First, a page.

Then there’s that old standby, the berserker rage, used to such hilarious effect in one of Elizabeth Peters’s Amelia Peabody mysteries. Realism? Not so much. Did it spoil the book for me? Not a bit. As a reader, I was very willing to suspend my disbelief and accept that it could happen that way. Of course, when the mystery is supposed to be humorous, as Peters’s historicals are, then much can be forgiven for that reason alone. I like to think my own mystery novels are, if not laugh-out-loud funny, at least mildly humorous, and all cozies, by definition, are on the light-hearted end of the mystery spectrum.
In creating a cozy sleuth, the writer usually gives the amateur detective a special skill, physical attribute, or occupation that allows him or her to solve a specific type of crime. People who own specialty shops are so popular as cozy sleuths because they come in contact with customers who talk to them and tell them things they haven’t told the police. Realistic? Well, people do gossip, and most readers will accept the coincidence that one or more of them just happen to know something related to the murder.
In the first Liss MacCrimmon, the fact that Liss had been a professional dancer made it realistic that she could escape from the bad guy by means of a well-aimed kick. Is it that much of a stretch to have her dance training endow her with extraordinary balance and motor skills? Since this is fiction and I’m making stuff up, I’m allowed to give my heroine the abilities she needs to survive.
In the new series, where my protagonist is sixty-eight years old and wears glasses and hearing aids, and her same-age sidekick is partially disabled and spends much of the book riding a mobility scooter, physical superpowers are in short supply, but you’d be amazed how much a couple of ticked-off senior citizens can accomplish! Realistic? You’ll have to read Crime & Punctuation when it comes out in late May and let me know.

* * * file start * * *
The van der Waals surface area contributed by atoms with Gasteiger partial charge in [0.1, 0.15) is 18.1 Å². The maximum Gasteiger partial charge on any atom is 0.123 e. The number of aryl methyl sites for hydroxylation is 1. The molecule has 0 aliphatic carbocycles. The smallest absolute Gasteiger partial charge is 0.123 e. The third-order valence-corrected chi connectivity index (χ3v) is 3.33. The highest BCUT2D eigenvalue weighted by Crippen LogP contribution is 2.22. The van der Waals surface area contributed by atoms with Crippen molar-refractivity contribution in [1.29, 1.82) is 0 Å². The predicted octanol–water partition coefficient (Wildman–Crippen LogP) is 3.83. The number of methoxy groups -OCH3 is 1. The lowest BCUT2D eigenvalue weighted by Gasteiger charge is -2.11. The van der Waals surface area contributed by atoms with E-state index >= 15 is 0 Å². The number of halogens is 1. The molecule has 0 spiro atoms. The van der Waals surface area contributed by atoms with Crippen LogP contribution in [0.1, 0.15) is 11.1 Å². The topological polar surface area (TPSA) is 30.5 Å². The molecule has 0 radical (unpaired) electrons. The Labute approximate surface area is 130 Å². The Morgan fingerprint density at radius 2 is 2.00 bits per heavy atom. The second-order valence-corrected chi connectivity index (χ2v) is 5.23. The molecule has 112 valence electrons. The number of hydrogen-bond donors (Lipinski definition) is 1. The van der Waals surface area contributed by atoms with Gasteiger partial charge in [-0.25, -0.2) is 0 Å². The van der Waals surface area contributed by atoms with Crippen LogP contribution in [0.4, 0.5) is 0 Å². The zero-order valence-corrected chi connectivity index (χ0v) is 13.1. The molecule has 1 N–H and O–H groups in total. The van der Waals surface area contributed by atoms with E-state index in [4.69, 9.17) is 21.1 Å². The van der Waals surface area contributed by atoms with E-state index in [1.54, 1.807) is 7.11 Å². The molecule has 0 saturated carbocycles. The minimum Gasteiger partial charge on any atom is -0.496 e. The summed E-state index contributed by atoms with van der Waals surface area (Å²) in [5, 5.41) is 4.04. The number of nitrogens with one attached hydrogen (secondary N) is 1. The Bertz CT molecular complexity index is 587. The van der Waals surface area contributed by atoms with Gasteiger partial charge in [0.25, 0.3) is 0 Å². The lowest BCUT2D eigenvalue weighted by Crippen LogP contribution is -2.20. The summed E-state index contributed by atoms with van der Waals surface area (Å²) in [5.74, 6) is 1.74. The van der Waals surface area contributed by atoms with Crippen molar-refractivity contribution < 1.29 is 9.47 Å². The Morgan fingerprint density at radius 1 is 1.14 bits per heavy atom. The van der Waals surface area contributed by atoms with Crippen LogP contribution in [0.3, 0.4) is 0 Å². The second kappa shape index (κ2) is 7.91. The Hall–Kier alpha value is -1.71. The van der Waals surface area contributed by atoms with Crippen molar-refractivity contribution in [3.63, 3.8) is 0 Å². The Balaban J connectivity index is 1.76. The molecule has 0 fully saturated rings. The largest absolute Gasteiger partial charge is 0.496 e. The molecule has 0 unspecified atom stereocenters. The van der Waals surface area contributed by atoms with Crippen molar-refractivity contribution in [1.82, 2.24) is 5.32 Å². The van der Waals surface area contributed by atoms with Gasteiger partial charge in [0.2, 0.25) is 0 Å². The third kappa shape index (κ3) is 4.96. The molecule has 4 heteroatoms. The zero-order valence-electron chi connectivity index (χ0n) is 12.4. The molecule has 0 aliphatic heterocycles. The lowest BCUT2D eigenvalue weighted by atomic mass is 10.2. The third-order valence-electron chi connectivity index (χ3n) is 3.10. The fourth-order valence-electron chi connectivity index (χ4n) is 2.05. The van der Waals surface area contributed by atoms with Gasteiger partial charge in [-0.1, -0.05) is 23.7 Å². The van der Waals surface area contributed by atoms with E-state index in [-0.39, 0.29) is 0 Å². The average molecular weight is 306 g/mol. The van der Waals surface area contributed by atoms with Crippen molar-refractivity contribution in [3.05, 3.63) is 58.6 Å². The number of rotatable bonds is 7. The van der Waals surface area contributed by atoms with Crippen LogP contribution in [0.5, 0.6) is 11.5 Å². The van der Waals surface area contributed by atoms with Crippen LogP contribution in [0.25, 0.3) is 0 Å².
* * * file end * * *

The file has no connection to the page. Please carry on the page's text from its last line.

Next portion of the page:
Or, you can comment on this post. One lucky reader will win an Advance Reading Copy and won’t have to wait until May to weigh in on the subject.
Added note: I’ll draw a name out of the proverbial hat on Monday, February 5, and notify the winner by email on that day.
Kathy Lynn Emerson/Kaitlyn Dunnett is the author of more than fifty-five traditionally published books written under several names. She won the Agatha Award and was an Anthony and Macavity finalist for best mystery nonfiction of 2008 for How to Write Killer Historical Mysteries and was an Agatha Award finalist in 2015 in the best mystery short story category. She was the Malice Domestic Guest of Honor in 2014. Currently she writes the contemporary Liss MacCrimmon Mysteries and the “Deadly Edits” series (Crime & Punctuation—2018) as Kaitlyn and the historical Mistress Jaffrey Mysteries (Murder in a Cornish Alehouse) as Kathy. The latter series is a spin-off from her earlier “Face Down” mysteries and is set in Elizabethan England. Her most recent collection of short stories is Different Times, Different Crimes. Her websites are www.KaitlynDunnett.com and www.KathyLynnEmerson.com and she maintains a website about women who lived in England between 1485 and 1603 at A Who’s Who of Tudor Women.